143035_DBW Course_r3

Chapter 3 X Vessel Operation



1. Before you go , know the level of difficulty of the river, and the land marks of the take-out point. 2. Launch the craft into the current facing upstream. Stern person gets in first while bow person holds craft against the current. Before heading downstream, become familiar with the craft and how it handles, and “warm up” with some basic maneuvers in calm water.

3. Avoid fallen trees , brush, and bridge abutments. Even in slow water, these hazards can be deadly. When approaching obstructions, plan well in advance. Portage may be necessary (carrying boat around obstacle). Use a backstroke in large waves to crest the wave gently and avoid swamping. 4. Your craft may “wrap” around an obstacle sideways. Know how to “highside” to prevent a “wrap.” To avoid being trapped, you can climb on top of the obstacle or your boat or abandon the boat and swim. 5. Capsized? Stay at the upstream end of the craft to avoid being caught between it and any obstruc tion. Keep your paddle if possible, but don’t take chances saving equipment. If it improves your safety, leave the craft and swim to the nearest eddy.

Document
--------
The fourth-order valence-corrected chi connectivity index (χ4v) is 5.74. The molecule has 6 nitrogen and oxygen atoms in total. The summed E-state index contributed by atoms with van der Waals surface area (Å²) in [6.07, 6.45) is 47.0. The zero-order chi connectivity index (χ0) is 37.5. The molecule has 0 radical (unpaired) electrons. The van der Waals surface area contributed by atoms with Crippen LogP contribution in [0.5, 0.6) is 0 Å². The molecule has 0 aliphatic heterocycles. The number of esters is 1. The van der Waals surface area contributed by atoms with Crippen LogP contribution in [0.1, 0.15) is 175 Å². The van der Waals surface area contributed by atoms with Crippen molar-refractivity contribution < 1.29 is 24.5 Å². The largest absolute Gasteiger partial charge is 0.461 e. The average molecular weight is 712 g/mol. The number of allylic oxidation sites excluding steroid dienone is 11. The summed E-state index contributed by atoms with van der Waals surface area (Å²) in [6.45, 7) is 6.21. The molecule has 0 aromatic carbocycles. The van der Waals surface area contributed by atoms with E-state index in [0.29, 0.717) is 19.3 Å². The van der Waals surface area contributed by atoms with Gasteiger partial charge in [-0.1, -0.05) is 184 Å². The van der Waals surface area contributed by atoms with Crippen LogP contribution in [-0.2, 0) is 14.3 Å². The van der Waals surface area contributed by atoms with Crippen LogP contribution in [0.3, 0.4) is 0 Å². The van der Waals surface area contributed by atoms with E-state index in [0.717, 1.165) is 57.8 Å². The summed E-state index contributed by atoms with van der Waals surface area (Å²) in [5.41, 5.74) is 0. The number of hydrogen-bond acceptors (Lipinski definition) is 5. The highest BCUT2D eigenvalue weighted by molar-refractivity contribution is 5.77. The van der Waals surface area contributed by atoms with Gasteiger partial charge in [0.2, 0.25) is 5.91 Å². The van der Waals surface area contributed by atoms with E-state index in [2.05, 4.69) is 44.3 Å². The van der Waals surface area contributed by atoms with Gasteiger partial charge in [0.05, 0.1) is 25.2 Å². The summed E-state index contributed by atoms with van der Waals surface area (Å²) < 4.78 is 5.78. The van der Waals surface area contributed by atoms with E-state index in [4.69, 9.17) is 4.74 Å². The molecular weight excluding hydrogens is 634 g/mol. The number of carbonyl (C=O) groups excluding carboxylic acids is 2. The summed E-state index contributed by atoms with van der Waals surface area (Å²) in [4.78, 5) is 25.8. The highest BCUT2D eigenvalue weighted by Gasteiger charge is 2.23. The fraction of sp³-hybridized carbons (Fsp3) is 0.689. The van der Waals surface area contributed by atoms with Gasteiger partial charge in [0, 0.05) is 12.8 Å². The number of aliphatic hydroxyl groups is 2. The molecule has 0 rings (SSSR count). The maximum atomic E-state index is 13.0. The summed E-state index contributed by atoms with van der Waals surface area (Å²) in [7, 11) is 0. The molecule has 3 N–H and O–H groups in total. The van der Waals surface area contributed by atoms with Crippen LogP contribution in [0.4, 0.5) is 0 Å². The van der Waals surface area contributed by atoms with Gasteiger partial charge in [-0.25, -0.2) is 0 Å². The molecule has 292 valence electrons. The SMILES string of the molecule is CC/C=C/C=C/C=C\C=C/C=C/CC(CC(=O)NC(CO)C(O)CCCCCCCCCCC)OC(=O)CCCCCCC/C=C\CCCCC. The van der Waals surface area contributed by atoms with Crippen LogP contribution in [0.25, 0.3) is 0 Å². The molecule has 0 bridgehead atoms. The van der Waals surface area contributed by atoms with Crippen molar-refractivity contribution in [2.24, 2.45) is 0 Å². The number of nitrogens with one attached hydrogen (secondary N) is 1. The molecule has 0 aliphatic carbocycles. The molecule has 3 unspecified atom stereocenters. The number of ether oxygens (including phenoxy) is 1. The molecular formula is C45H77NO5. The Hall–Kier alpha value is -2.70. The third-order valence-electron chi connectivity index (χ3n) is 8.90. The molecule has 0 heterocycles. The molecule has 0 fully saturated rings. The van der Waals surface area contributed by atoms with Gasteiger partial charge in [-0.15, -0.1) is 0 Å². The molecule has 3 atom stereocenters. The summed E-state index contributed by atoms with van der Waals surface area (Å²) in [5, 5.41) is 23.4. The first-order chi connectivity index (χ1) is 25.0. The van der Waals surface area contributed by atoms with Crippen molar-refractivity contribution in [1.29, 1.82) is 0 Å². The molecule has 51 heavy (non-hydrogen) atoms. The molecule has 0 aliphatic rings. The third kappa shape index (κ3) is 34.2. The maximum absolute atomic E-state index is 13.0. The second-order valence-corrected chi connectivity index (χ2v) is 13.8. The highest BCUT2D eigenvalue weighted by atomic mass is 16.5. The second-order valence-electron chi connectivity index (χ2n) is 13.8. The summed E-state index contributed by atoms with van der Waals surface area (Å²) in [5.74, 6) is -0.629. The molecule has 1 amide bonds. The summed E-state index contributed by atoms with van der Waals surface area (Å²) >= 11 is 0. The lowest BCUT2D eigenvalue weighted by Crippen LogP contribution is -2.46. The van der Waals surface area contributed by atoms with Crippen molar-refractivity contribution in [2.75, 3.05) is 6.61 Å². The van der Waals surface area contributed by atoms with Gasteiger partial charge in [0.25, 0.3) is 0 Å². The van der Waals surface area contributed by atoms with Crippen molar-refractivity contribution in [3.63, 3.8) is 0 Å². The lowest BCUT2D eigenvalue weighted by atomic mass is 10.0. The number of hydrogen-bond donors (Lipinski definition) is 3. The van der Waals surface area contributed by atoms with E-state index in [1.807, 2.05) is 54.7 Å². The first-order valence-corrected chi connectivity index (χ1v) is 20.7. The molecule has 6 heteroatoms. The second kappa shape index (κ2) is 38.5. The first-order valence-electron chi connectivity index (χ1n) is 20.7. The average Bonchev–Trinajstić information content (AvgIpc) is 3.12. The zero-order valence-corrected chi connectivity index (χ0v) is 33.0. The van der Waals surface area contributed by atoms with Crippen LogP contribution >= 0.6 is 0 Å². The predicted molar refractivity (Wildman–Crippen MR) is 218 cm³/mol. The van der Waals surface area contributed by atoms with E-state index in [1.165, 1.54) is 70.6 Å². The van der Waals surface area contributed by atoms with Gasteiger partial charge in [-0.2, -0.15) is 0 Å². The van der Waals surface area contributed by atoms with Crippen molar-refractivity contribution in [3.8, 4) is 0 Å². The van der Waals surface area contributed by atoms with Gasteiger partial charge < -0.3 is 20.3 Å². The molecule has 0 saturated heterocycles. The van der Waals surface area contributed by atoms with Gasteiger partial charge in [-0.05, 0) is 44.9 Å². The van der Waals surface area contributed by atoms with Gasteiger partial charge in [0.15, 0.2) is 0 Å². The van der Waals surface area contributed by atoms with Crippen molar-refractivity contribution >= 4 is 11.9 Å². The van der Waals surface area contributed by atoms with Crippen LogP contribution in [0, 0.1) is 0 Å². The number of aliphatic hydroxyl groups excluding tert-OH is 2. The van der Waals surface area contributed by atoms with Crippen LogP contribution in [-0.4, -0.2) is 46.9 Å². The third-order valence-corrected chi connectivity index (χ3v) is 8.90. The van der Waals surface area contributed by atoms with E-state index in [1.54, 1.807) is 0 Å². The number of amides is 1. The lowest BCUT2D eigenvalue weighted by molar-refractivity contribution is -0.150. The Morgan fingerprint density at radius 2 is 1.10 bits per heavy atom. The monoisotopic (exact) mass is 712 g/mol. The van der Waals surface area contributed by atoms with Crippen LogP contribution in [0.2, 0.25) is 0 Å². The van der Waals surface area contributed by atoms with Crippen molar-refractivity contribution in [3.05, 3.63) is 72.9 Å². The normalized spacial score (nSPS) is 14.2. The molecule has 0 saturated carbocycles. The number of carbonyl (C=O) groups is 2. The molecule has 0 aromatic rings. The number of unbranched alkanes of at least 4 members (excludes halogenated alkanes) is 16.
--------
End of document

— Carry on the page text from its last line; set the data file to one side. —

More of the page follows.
hole strainer

6. Avoid waterfalls , low dams, and dangerous rapids. A flat horizon line in the river may indicate a waterfall or low dam. Portage all of these areas.

Downstream V 8. Downstream V with large stationary waves indicates gaps between rocks.

Upstream V 7. The point of the up-stream V indicates rocks.

9. To avoid being swept into a

Take-Out 10. Don’t miss your take-out point. Head for shore, turn into current and forward ferry to shore. Boater in stern should be last out of the craft while bow person holds craft against the current.

rock or other hazards on a curve, position the craft sideways to the current. Paddle strongly through the curve close to the shore opposite the hazard.






California Course for Safe Boating

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